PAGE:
Sen. Rick Scott Leads Colleagues in Introducing Federal Agency Sunset Commission Act to Fight Washington’s Waste

March 23, 2021

WASHINGTON, D.C. – Today, Senators Rick Scott, Joni Ernst, Mike Braun, Mike Crapo and Thom Tillis introduced the Federal Agency Sunset Commission Act to help streamline operations and identify inefficiencies of bloated federal agencies in order to reduce waste and save taxpayer dollars. The Federal Agency Sunset Commission Act creates a review process to routinely evaluate the efficiency of federal agencies, justify their existence in their current structure, and offer recommendations for change in the form of proposed legislation. Representative Michael Cloud introduced the companion bill in the House of Representatives.

Senator Rick Scott said, “Our nation is on track to reach $30 trillion in debt and reckless, unaccountable spending by politicians in Washington has put us on a path of economic self-destruction. We have to take action. One way we can actually protect the American taxpayer is by routinely evaluating the usefulness of our government agencies and identifying their inefficiencies. I did it as Governor of Florida, and it saved Florida taxpayers millions of dollars. The Federal Agency Sunset Commission Act will help eliminate waste and redundancies throughout the federal government, and make Washington work better for American families.” 

Senator Joni Ernst said, “Congress’ job is to hold federal agencies accountable and to work to prevent unelected bureaucrats from wasting hardworking taxpayer dollars. This bill builds on my efforts to increase oversight and transparency—and to ensure our government is acting in the best interests of Iowans.”

Senator Mike Braun said, “When I built my business back on Main Street, if you weren’t constantly evaluating whether your money was being well-spent, you’d soon find yourself out of business. The federal government should do the same, and that’s why I’m proud to join the Federal Agency Sunset Commission Act to identify inefficiencies in bloated government agencies and evaluate whether they are effective enough to continue.”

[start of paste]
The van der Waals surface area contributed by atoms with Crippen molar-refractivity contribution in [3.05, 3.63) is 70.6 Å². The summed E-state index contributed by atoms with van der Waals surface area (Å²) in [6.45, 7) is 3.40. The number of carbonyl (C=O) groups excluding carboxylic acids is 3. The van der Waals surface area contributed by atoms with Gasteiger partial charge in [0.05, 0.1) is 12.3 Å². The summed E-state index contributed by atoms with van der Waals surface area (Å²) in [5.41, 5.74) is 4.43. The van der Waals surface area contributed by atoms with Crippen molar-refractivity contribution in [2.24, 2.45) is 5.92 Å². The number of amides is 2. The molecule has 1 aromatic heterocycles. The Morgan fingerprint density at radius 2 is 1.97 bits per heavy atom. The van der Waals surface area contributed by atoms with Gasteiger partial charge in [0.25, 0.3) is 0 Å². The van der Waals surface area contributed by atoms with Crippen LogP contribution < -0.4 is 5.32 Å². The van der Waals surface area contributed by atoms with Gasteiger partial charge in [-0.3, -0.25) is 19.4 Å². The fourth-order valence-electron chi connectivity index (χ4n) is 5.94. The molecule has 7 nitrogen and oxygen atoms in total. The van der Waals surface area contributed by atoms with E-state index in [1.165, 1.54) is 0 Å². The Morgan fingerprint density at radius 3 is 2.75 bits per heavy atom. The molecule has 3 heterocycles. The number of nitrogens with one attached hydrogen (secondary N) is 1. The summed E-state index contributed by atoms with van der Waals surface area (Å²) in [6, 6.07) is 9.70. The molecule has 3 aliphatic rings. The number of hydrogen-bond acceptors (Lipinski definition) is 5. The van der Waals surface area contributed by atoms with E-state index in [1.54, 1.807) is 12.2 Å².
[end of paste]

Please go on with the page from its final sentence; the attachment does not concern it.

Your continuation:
Senator Mike Crapo said, “As stewards of federal spending, Congress must exercise its oversight responsibilities to prevent waste, fraud and abuse of federal programs.  The federal government must be limited, and taxpayer dollars must be used efficiently to effectively help Americans. The Federal Agency Sunset Commission Act will help accomplish each of these critical functions of Congress’s oversight.”

Senator Thom Tillis said, “Taxpayer dollars should not be spent on inefficient or unnecessary federal agencies. This legislation forces Congress to evaluate the effectiveness of a particular agency by establishing a commission to set an expiration date for each federal agency and provides needed reform to our federal budget process.”

Representative Michael Cloud said, “The federal government is so big that no one can even say with certainty how many federal agencies exist. While no single $100 million or even $1 billion program is responsible for our $28 trillion national debt, they all quickly add up. Federal agencies should be subject to regular oversight and review, so we can identify which agency is doing the spending and how effective that agency is. Hardworking American taxpayers have to make difficult decisions every day to make ends meet and so should Congress. It is vital we restore trust with the American people in how Congress spends taxpayer dollars. I thank Senator Rick Scott for supporting this effort in the Senate.”

The Federal Agency Sunset Commission Act would:

  • Create a 13 member bipartisan Commission to review the efficiency and public need for each federal agency.
    • Require the Commission to review and report to Congress on all legislation introduced in Congress that would establish a new agency, or a new program to be carried out by an existing agency.
    • Require the Commission to annually recommend, in the form of legislation, whether the reviewed agencies should be abolished, reorganized, or continued and whether the responsibilities of agencies should be consolidated, transferred, or reorganized.
  • Require Congress to vote on the Commission’s timeline for abolishment of agencies within a year of the bill’s passage.
  • Expedite the process for Congress to vote on a joint resolution either adopting or rejecting the recommendations of the Commission.